Mozart: Symphony No. 31 in D major, K. 297

Yes! It was written there, and was first performed privately on the 12th June 1778 at the residence of the Ambassador of the Palatine (Mannheim), six days before its successful public debut. This was performed, after a nerve-rackingly bad rehearsal, for the Concert Spirituel, the leading music society in Paris. It was responsible for regular … Read more

Brahms: Symphony no 2

In contrast to the 21 years it took for his first symphony, the second of Brahms’ four symphonies was composed over the summer of 1877, during a visit to the southernmost Austrian province of Carinthia. It was first performed by the Vienna Philharmonic in Vienna, in December of that same year. The symphony follows the … Read more

Vaughan Williams: Symphony no 3

Vaughan William’s Symphony No. 3 was started in 1916 and completed in 1921. It was originally published as A Pastoral Symphony and wasn’t numbered until later. It was first performed in London on 16 January 1922, with Adrian Boult conducting. One critic remarked that it reminded him of “a cow looking over a gate”. Vaughan … Read more

Berlioz: Symphonie Fantastique

Born near Grenoble to a distinguished physician, Hector did not begin to study music until the age of twelve. He played the guitar, flageolet and flute but was discouraged from ever learning the piano by his father. He also composed, learning harmony from textbooks. At eighteen he was sent to Paris to study medicine but … Read more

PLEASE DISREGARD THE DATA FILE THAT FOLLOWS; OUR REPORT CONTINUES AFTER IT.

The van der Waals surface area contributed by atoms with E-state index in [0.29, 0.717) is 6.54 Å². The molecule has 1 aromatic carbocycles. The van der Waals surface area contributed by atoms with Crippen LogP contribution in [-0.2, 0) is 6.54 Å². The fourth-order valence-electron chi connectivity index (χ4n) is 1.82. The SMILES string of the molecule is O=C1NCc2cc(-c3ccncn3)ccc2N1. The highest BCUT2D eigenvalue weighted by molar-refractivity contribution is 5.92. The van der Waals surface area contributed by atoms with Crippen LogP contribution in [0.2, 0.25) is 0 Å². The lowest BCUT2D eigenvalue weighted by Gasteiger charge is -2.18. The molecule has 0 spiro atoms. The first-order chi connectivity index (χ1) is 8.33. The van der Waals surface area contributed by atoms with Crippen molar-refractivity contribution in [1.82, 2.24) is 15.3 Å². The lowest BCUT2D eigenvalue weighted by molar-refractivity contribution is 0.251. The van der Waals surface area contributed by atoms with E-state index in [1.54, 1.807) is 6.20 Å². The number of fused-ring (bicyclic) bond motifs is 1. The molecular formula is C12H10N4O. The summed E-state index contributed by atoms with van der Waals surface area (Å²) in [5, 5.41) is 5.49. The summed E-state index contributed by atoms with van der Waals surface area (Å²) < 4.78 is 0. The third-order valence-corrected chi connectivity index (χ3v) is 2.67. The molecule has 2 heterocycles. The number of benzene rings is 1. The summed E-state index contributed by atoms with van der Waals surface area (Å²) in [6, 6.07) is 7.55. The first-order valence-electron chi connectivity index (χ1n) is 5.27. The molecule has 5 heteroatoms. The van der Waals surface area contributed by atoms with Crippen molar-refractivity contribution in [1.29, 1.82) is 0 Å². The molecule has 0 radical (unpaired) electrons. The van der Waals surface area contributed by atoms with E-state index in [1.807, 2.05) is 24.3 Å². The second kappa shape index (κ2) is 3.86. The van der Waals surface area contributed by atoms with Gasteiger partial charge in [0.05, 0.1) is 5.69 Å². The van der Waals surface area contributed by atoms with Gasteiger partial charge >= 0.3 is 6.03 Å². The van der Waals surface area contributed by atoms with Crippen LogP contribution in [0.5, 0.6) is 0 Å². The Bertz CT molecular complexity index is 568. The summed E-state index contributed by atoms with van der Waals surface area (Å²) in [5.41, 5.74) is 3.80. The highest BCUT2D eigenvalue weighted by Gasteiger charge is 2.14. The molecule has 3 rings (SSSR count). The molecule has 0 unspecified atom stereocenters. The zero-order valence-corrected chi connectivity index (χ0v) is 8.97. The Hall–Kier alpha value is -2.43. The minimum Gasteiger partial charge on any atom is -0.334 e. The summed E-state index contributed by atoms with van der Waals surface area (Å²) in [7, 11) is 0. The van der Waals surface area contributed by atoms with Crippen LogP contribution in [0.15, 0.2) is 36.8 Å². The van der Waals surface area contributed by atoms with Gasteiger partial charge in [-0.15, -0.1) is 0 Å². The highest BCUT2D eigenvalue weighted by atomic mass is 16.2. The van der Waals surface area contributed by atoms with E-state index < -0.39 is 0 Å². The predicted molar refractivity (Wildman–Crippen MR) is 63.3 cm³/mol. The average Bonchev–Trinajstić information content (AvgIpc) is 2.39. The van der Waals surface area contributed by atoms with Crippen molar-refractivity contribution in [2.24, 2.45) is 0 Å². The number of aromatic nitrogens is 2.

Dvorak – Symphony No. 9 “From the New World”

The Symphony No. 9 in E minor, “From the New World”, Op. 95, B. 178 (Czech: Symfonie č. 9 e moll „Z nového světa“), popularly known as the New World Symphony, was composed by Antonin Dvorak in 1893 while he was the director of the National Conservatory of Music of America from 1892 to 1895. … Read more

Vaughan Williams: Symphony No. 5

Preludio; Scherzo; Romanza; Passacaglia Vaughan Williams composed pretty melodies, such as ‘The Lark Ascending’ and ‘Fantasia On A Theme By Thomas Tallis’. Born in Gloucestershire, his entire upbringing was steeped in tradition. He was related both to the pottery Wedgwoods and to Charles Darwin. Gustav Holst was a close friend. He went to school at … Read more

Dvorak: Symphony no 6 in D major

Dvořák conducted his sixth symphony on his first visit to England in 1884, at a concert of the London Philharmonic Society. It was the first Dvořák symphony to be heard outside his own country, and became a great favourite with the English public at the time. The symphony is widely thought to have been influenced … Read more

Haydn: Symphony no 103 (The Drumroll”)”

Haydn is known as the “Father of the Symphony” (of which he wrote 106) and the “Father of the String Quartet” (of which he is thought to have written around 70). He was a friend of Mozart and briefly a teacher of Beethoven. Haydn lived most of his life in Austria but in 1790, at … Read more

Herschel: Symphony no 13 in D major

Many scientists no doubt enjoy music as a pastime but it must be rare for a professional musician’s scientific hobby to crowd out his music-making completely. But this was the case with William Herschel, after his celebrated discovery of Uranus in 1781. The identification of the first planet since ancient times changed Herschel’s life entirely. … Read more